We connect with others by making eye contact – reading their expressions, feeling their emotions and getting a glimpse of their souls. I want viewers to form meaningful connections with these people: to see them as human beings, not simply subjects in front of a camera. I purposely created portraits that allow viewers to make direct eye contact with each person, so visitors can form emotional connections with these individuals.

In sharing this portfolio, I encourage viewers to show empathy: to accept others and to recognise the value of cultural diversity. We would all experience an enhanced sense of community if we took the time to appreciate interactions which allow us to discover the world beyond our familiar boundaries. We are all wonderfully unique, yet, at the same time, we are deeply similar.

I am presenting these photographs in timeless monochrome, to ensure consistency and flow of the series amidst the chaos and clutter of the busy environment. The portraits are crisp and sharp, to allow the details to inspire the imagination and to evoke emotions. My aim is to create an authentic portfolio of diverse individuals in a foreign land. My goal is to tell their stories using a clear narrative style and enduring quality.

Portrait Photographer Auckland

Tires – Morocco

 

Portrait Photographer Auckland

Clyde Scott – Auckland

 

Portrait Photographer Auckland

Frank – Auckland

 

Barber Shop New Zealand

The barber – Auckland

 

Faces of Cairo

Shish Kebab – Cairo

 

Travel Photography

Knife sharpener – Morocco

 

Faces of Humanity

Man with a Hat – Jaffa

 

Portrait Photographer Auckland

Shells – Taranaki

 

Portrait Photography Auckland

The Library – Auckland

 

Eal

Boy and his Eel – Taranaki

 

The Fish Merchant – Akko

 

The Counter – Akko

 

Blue Collar – Jaffa

 

Dead Chickens – Morocco

 

The Garment Merchant – Jerusalem

 

The Paper – Jerusalem

 

Souvenirs Galore – Jerusalem

 

The Fist – Jerusalem

 

MAGGI – Morocco

 

Bric-à-brac Rwanda

 

Tutsi Girl – Rwanda

 

Men with canes – Rwanda

 

Woodwork – Rwanda

 

The Barber – Morocco

 

Arthur was sitting and waiting for customers in the same barber shop that his father established 60 years ago in Melbourne. It took three visits to the store and $100 to convince Arthur to have his portrait taken. I then had my haircut… AIPP Silver with Distinction Award.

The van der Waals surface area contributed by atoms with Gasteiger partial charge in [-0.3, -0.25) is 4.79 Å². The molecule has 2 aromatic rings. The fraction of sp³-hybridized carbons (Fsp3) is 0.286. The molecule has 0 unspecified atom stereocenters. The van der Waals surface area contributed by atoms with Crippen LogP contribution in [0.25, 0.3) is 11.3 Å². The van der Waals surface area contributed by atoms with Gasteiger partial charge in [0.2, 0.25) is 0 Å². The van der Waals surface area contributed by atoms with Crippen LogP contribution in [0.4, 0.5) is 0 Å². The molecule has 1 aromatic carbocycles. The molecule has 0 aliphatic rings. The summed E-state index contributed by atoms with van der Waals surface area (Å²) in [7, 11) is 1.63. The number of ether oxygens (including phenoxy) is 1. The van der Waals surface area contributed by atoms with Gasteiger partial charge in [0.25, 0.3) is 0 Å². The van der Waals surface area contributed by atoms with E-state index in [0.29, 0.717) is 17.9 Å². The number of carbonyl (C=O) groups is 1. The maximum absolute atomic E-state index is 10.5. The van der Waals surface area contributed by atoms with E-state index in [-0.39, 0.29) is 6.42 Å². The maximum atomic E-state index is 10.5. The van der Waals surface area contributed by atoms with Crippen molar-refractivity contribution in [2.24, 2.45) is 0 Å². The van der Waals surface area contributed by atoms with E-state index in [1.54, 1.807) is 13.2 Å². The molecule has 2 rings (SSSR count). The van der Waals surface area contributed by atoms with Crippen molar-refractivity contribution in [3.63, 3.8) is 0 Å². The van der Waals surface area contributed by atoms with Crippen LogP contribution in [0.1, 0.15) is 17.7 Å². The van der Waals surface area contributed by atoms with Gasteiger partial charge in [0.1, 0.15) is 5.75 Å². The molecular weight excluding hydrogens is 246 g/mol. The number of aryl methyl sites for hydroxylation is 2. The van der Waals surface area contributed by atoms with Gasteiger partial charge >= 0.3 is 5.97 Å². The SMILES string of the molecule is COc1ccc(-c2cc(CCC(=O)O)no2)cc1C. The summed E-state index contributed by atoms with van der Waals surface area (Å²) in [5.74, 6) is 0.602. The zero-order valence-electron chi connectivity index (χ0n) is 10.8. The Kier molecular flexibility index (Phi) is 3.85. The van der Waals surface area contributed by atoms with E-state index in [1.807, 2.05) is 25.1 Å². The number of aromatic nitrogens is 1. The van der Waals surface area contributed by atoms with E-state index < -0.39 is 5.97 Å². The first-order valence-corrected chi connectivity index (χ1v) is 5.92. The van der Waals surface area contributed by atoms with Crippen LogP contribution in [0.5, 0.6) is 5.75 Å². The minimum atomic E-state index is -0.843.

Faces of Humanity

Boys and Cart – Jerusalem

 

Faces of Humanity

John and Rebecca – Auckland

 

Faces of Humanity

Queen Deemi – Auckland

 

Faces of Humanity

Just Bagels – Jerusalem

 

Faces of Humanity

Essential Oils – Jerusalem

 

Faces of Humanity

Wayne and Jennie – Auckland

 

Faces of Humanity

Sitting on a Cart – Cairo

 

Faces of Humanity

Man with a Beany – Jerusalem

 

Faces of Humanity

Backgammon – Jerusalem

 

Man with a Ring – Alexandria

 

Faces of Humanity

KAKAO – Jerusalem

 

Faces of Humanity

SINGER – Jerusalem

 

Faces of Humanity

Father and Son – Jerusalem

 

Faces of Humanity

Three Brothers

 

Faces of Humanity

Hubble-bubble – Alexandria

 

Faces of Humanity

Bananas – Cairo

 

Faces of Humanity

Two Men – Cairo

 

Faces of Humanity

Sitting by the Cross – Alexandria

 

Faces of Humanity

Scales – Jerusalem

 

Faces of Humanity

The Department Store – Jerusalem

 

Faces of Humanity

Money Changer – Jerusalem

 

Faces of Humanity

Boy with a cart – Jerusalem

 

Faces of Humanity

Souvenir Shop – Jerusalem

 

Faces of Humanity

Mono Rhino – Jaffa

 

ITANGA – Rwanda

 

Dying the Wool – Morocco

Magazine Shop – Jerusalem

 

Delinquents – Auckland

 

Just Beads

 

Man with a leather Jacket – Auckland

 

The Donkey – Morocco

 

Brass and Copper – Morocco

 

Shoe Shining – Rwanda

 

The Fly – Egypt

 

Egyptian Presidents

All the presidents – Egypt

 

Digger

Man and his Dog – Auckland

 

Standing Proud – Morocco

 

Cowhide – Tanzania

 

The Hut – Tanzania

 

Timid – Tanzania

 

Standing in the Rain – Tanzania

 

Joy – Tanzania

 

Maasai Women – Tanzania

 

Sewing Machine – Cairo

 

Sitting by the hut – Tanzania

 

Sitting Down – Tanzania

 

The Look – Cairo

 

Shoe Laces – Cairo

 

The Maasai – Tanzania